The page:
The Working Time Regulations 1998 (WTR) are a set of legal rules that govern workers’ hours, daily and weekly rest breaks and paid annual leave. They implement in the UK, the European Working Time Directive which was introduced as a health and safety measure.

Some of the main provisions of the WTR include:

  • a maximum weekly working limit of 48 hours (averaged over 17 weeks) unless an employee has signed an ‘opt-out’;
  • a 20 minutes rest break(unpaid) after working for 6 hours;
  • daily rest breaks of eleven hours in every 24; and
  • weekly rest break of one day’s rest in every fourteen.

Note that there are exceptions to these rules for certain different sectors and for different working arrangements. Different rules also apply to younger workers and night workers.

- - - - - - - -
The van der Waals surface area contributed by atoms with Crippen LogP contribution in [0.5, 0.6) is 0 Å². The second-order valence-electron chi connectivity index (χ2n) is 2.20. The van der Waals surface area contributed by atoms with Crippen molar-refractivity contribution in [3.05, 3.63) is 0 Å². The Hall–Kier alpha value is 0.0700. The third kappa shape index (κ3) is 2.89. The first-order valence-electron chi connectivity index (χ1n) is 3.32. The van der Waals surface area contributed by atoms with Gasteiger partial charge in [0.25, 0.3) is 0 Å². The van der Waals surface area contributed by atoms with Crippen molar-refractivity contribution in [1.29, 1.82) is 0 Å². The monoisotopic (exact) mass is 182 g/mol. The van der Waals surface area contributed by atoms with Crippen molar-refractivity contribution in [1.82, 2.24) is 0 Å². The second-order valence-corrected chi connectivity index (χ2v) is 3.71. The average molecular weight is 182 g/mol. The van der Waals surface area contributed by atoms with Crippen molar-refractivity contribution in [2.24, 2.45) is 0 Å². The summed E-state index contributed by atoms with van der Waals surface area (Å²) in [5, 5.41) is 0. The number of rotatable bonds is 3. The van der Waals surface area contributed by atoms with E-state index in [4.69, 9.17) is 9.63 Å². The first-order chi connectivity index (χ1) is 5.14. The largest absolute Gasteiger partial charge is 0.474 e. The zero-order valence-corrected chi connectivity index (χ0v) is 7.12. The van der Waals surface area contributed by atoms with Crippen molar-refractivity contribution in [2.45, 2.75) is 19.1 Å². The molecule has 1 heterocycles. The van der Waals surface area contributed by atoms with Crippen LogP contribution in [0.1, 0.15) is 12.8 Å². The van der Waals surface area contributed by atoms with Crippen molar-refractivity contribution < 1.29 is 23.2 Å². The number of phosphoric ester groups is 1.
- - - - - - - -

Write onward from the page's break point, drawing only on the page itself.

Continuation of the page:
The WTR also stipulate that every full-time worker is entitled to a total of 28 days paid leave in every year (pro rata for part-time staff) which can include bank holidays (although there is no right to actually take leave on a bank holiday). Claims in respect of annual leave can be brought in the employment tribunal.

Example: Dave’s contract states that he must work a 40 hour week but, he is regularly made to work at least 60 hours and he has not signed an opt-out form. He has worked both days at every weekend for the last six weeks. Depending what area Dave works in, his employer may be in breach of the WTR. Enforcement would be carried out by the Health and Safety Executive.

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Updates: For employers: Contracts and incentives | Holiday and working time | For employees: Working time and holidays |
Tagged with: Health and safety |

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